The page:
Lakeland, Fla. – The big man, all 6-7, 300 pounds of him, was sitting in front of his locker, sipping a cup of coffee Sunday morning, waiting to sign more papers, waiting for the visa process to play out, waiting. Still waiting.
“I’ve been in the league for a little bit but I’ve never seen nothing like this,” said Michael Pineda, the 33-year-old right-hander the Tigers signed Saturday for one year and $5.5 million.
He was talking about his free agent experience, pre- and post-lockout. The uncertainty, the anxiety, especially after not getting a single offer before the lockout.
“I cannot say I was a little nervous, but, I don’t know,” he said. “It’s done now. We have two weeks to get ready to play baseball.”
Well, it’s not completely done. There was no uniform in his locker Sunday because technically he is not yet a Tigers employee. Not until his visitor’s visa is transferred to a work visa.
“I don’t really know the process, but I know the process is quick,” Pineda said. “Hopefully the quicker they can get it I can have a normal practice with my team, and I can go out there and pitch.”
The process can take up to two weeks, which means there is a good chance Pineda won’t immediately come north with the Tigers for the regular season opener on April 8.
“We think he should be ready, maybe not on Opening Day, but close thereafter,” general manager Al Avila said on Saturday. “He’s not going to be the Opening Day starter anyway, so we have a few days to work with. We are looking at the whole 162-game season here.”
Pineda, slotted into the fifth spot in the Tigers’ rotation behind Eduardo Rodriguez, Casey Mize, Tarik Skubal and Matt Manning, wouldn’t make his first start until April 12 against Boston. If his visa comes through this week, he would have close to three weeks to build up to at least five innings.
“I’m pretty close now,” Pineda said. “I try to keep my body and arm in shape. With everything so crazy in baseball, we had to be ready whenever baseball started. We had to be ready to play. I’ve thrown a couple of bullpens in the Dominican but it’s not the same as when you have your teammates.
“But I got the physical behind me and the work is better. Now that I am here, (being ready by) Opening Day is the goal.”
The wait is an annoyance for him, for sure, but it’s really just a speed bump compared to all he’s overcome in his career, a career, by the way, that started in Seattle in 2011 where he ended up on the American League All-Star team, replacing then Tigers’ ace Justin Verlander.
He was traded to the Yankees the next year in the C.C. Sabathia deal and didn’t end up pitching in the big leagues again until 2014. A torn labral in his right shoulder cost him 2012 and most of 2013.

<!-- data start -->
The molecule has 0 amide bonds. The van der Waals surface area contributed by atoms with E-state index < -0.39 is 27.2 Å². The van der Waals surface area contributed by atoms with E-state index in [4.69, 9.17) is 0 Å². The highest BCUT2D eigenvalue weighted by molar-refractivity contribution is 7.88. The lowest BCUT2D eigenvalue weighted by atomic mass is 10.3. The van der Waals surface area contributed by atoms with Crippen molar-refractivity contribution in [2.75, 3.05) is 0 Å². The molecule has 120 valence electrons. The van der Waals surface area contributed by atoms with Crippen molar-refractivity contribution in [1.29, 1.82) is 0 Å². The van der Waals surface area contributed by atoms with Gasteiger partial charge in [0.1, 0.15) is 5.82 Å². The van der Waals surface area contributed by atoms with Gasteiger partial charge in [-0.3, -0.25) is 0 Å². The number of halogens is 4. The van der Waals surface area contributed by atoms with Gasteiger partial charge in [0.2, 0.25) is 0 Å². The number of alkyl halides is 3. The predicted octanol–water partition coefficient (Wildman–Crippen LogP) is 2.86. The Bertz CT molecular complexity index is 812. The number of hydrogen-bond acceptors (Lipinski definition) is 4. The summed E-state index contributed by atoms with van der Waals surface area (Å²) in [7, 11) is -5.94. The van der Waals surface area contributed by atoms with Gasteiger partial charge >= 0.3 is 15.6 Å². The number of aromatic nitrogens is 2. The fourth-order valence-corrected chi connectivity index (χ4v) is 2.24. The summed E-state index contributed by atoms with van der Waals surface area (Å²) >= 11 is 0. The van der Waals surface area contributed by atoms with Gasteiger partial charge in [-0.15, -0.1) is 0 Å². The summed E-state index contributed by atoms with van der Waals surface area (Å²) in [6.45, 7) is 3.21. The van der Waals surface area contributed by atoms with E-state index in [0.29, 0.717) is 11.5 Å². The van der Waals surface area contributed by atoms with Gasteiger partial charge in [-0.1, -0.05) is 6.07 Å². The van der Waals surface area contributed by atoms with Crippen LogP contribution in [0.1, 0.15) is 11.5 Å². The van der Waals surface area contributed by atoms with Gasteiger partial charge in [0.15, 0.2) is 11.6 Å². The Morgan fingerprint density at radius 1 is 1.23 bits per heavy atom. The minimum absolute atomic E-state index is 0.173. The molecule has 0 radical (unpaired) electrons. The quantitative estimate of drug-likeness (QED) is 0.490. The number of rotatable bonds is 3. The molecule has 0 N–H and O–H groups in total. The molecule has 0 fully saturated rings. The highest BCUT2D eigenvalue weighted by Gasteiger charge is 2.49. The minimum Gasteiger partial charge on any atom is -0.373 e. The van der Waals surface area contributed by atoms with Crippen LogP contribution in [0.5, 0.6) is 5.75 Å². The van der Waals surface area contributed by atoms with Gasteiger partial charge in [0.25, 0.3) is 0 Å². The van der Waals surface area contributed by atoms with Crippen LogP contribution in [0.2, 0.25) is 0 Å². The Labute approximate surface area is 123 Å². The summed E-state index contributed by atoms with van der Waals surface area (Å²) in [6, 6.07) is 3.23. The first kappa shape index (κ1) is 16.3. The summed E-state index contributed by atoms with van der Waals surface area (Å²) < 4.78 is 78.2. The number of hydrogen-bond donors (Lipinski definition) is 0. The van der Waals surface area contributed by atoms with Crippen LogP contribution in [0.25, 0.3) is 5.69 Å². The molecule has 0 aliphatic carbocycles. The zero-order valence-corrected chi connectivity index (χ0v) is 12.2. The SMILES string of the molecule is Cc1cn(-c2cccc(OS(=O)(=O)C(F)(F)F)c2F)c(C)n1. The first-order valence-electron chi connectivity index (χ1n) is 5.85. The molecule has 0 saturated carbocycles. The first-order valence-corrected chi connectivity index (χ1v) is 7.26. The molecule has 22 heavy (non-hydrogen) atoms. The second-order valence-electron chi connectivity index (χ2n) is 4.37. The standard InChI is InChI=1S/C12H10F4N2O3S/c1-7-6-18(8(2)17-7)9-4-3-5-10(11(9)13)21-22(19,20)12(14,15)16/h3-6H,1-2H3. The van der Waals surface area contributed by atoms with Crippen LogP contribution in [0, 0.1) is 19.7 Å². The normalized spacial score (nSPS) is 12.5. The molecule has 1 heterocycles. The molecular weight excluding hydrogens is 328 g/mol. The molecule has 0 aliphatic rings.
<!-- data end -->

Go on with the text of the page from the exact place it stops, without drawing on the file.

He made the Yankees rotation in 2014 but in his second start got busted for using pine tar to get a better grip on the baseball. Most pitchers used it at the time, but Pineda smeared it on his neck. It was too obvious and he was shut down for 10 days. And, salt to the wounds, pitching a simulated game during the suspension he strained the teres major muscle and he didn’t pitch again until August.
He had Tommy John surgery in 2017. He tore his meniscus in 2018. And when finally he was healthy and throwing well for the Twins in 2019, he was suspended for 60 days for using a banned substance, hydrochlorothiazide, a diuretic usually prescribed for blood pressure.
So, yes, he knows something about waiting and waiting.
“When I got a call from the Tigers I was in the Dominican,” Pineda said. “I say, ‘Wow, OK.’ I am happy to have the opportunity to sign here. I am happy to be here.”
Over the years, as the velocity on his fastball decreased from mid-to-upper 90s to low 90s, he’s had to refashion his approach against hitters. Always a strike-thrower (69% last season), last season he was able to spot and move his fastball (90 mph) around in the zone with precision and get hitters to chase his slider (37.7% whiff rate).
“Every year you get some experience, you learn something different,” Pineda said. “The last couple of years I try to focus on getting quick outs, not on the velocity. I focus on going, five, six, seven innings and giving my team an opportunity to win. That is the goal.”
He learned last year, too, that his change-up can be a real weapon, even if it’s just to make hitters aware of a third pitch.
“Last year I had good success pitching with my change-up,” he said, specifically in his last five starts when he went 5-0 with a 1.85 ERA. “I started using it a lot, and that’s something I never did before. I always throw a lot of sliders and fastballs, but last year I work more with the change-up and that helped me a lot.”
He threw the change-up a career-high 17% last year.
He also threw 1 innings last year — and that is a key statistical category to watch this year. The Tigers have build another $2.3 million of incentives into his contract based on innings pitched.
He will earn $375,000 each when he reaches 50, 75, 100 and 125 innings. He will earn $500,000 if he throws 150 innings and another $500,000 if the throws 175 innings.
“Right now I am just focused on being here,” he said. “The Tigers gave me an opportunity to be here and I am so excited and happy. I want to help this team win the division and get into the playoffs.”